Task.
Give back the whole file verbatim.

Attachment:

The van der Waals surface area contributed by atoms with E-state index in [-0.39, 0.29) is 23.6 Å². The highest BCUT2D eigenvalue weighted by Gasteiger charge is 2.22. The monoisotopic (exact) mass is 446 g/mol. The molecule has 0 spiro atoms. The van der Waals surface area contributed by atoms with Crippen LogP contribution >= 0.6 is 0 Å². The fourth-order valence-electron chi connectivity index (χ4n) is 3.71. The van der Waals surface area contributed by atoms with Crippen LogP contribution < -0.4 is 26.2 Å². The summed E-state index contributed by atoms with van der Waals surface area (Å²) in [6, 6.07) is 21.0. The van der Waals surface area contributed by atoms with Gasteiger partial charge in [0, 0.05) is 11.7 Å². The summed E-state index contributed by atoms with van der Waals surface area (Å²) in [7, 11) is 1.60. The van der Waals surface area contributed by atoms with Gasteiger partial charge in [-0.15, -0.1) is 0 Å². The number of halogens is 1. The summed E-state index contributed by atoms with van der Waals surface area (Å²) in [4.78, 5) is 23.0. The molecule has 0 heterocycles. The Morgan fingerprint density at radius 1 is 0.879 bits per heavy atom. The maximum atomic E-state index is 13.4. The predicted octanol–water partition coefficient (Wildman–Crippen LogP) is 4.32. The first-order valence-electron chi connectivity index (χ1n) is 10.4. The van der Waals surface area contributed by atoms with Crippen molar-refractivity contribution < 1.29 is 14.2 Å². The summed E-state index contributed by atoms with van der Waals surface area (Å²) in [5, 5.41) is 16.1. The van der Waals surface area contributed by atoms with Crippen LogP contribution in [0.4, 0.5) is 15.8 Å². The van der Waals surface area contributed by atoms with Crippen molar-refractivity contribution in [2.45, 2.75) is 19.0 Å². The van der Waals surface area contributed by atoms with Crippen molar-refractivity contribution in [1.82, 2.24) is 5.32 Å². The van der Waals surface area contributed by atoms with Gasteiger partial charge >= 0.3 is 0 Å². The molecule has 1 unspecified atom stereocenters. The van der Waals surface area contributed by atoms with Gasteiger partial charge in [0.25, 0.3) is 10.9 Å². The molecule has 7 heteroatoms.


The van der Waals surface area contributed by atoms with E-state index in [-0.39, 0.29) is 23.6 Å². The highest BCUT2D eigenvalue weighted by Gasteiger charge is 2.22. The monoisotopic (exact) mass is 446 g/mol. The molecule has 0 spiro atoms. The van der Waals surface area contributed by atoms with Crippen LogP contribution >= 0.6 is 0 Å². The fourth-order valence-electron chi connectivity index (χ4n) is 3.71. The van der Waals surface area contributed by atoms with Crippen LogP contribution < -0.4 is 26.2 Å². The summed E-state index contributed by atoms with van der Waals surface area (Å²) in [6, 6.07) is 21.0. The van der Waals surface area contributed by atoms with Gasteiger partial charge in [0, 0.05) is 11.7 Å². The summed E-state index contributed by atoms with van der Waals surface area (Å²) in [7, 11) is 1.60. The van der Waals surface area contributed by atoms with Gasteiger partial charge in [-0.15, -0.1) is 0 Å². The number of halogens is 1. The summed E-state index contributed by atoms with van der Waals surface area (Å²) in [4.78, 5) is 23.0. The molecule has 0 heterocycles. The Morgan fingerprint density at radius 1 is 0.879 bits per heavy atom. The maximum atomic E-state index is 13.4. The predicted octanol–water partition coefficient (Wildman–Crippen LogP) is 4.32. The first-order valence-electron chi connectivity index (χ1n) is 10.4. The van der Waals surface area contributed by atoms with Crippen molar-refractivity contribution < 1.29 is 14.2 Å². The summed E-state index contributed by atoms with van der Waals surface area (Å²) in [5, 5.41) is 16.1. The van der Waals surface area contributed by atoms with Crippen LogP contribution in [0.4, 0.5) is 15.8 Å². The van der Waals surface area contributed by atoms with Crippen molar-refractivity contribution in [2.45, 2.75) is 19.0 Å². The van der Waals surface area contributed by atoms with Crippen molar-refractivity contribution in [1.82, 2.24) is 5.32 Å². The van der Waals surface area contributed by atoms with Gasteiger partial charge >= 0.3 is 0 Å². The molecule has 1 unspecified atom stereocenters. The van der Waals surface area contributed by atoms with Gasteiger partial charge in [0.25, 0.3) is 10.9 Å². The molecule has 7 heteroatoms.